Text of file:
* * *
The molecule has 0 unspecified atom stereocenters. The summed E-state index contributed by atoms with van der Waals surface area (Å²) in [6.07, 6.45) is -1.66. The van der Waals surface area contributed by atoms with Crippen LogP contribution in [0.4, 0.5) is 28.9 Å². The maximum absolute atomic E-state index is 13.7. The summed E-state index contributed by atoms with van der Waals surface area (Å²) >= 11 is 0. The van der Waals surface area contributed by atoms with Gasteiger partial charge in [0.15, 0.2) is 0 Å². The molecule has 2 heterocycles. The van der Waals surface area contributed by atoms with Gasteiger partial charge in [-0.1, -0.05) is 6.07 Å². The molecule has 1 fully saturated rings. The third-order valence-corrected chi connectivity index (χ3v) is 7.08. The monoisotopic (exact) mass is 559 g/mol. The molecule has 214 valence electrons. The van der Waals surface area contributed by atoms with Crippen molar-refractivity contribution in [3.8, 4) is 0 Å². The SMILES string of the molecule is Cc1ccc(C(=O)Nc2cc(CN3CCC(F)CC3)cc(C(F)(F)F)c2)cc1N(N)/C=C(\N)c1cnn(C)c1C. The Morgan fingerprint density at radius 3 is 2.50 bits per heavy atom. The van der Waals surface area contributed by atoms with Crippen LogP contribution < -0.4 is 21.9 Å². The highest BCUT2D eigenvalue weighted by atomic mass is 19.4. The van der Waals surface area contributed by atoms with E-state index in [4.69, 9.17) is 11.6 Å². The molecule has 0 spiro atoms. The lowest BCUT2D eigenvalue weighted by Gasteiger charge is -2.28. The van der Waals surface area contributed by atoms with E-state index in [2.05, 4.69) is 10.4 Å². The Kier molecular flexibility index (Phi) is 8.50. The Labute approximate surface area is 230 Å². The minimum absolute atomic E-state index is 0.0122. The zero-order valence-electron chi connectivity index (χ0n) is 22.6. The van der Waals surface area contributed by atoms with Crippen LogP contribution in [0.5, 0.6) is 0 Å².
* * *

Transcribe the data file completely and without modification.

The molecule has 0 unspecified atom stereocenters. The summed E-state index contributed by atoms with van der Waals surface area (Å²) in [6.07, 6.45) is -1.66. The van der Waals surface area contributed by atoms with Crippen LogP contribution in [0.4, 0.5) is 28.9 Å². The maximum absolute atomic E-state index is 13.7. The summed E-state index contributed by atoms with van der Waals surface area (Å²) >= 11 is 0. The van der Waals surface area contributed by atoms with Gasteiger partial charge in [0.15, 0.2) is 0 Å². The molecule has 2 heterocycles. The van der Waals surface area contributed by atoms with Gasteiger partial charge in [-0.1, -0.05) is 6.07 Å². The molecule has 1 fully saturated rings. The third-order valence-corrected chi connectivity index (χ3v) is 7.08. The monoisotopic (exact) mass is 559 g/mol. The molecule has 214 valence electrons. The van der Waals surface area contributed by atoms with Crippen molar-refractivity contribution in [3.8, 4) is 0 Å². The SMILES string of the molecule is Cc1ccc(C(=O)Nc2cc(CN3CCC(F)CC3)cc(C(F)(F)F)c2)cc1N(N)/C=C(\N)c1cnn(C)c1C. The Morgan fingerprint density at radius 3 is 2.50 bits per heavy atom. The van der Waals surface area contributed by atoms with Crippen LogP contribution < -0.4 is 21.9 Å². The highest BCUT2D eigenvalue weighted by atomic mass is 19.4. The van der Waals surface area contributed by atoms with E-state index in [4.69, 9.17) is 11.6 Å². The molecule has 0 spiro atoms. The lowest BCUT2D eigenvalue weighted by Gasteiger charge is -2.28. The van der Waals surface area contributed by atoms with E-state index in [2.05, 4.69) is 10.4 Å². The Kier molecular flexibility index (Phi) is 8.50. The Labute approximate surface area is 230 Å². The minimum absolute atomic E-state index is 0.0122. The zero-order valence-electron chi connectivity index (χ0n) is 22.6. The van der Waals surface area contributed by atoms with Crippen LogP contribution in [0.5, 0.6) is 0 Å².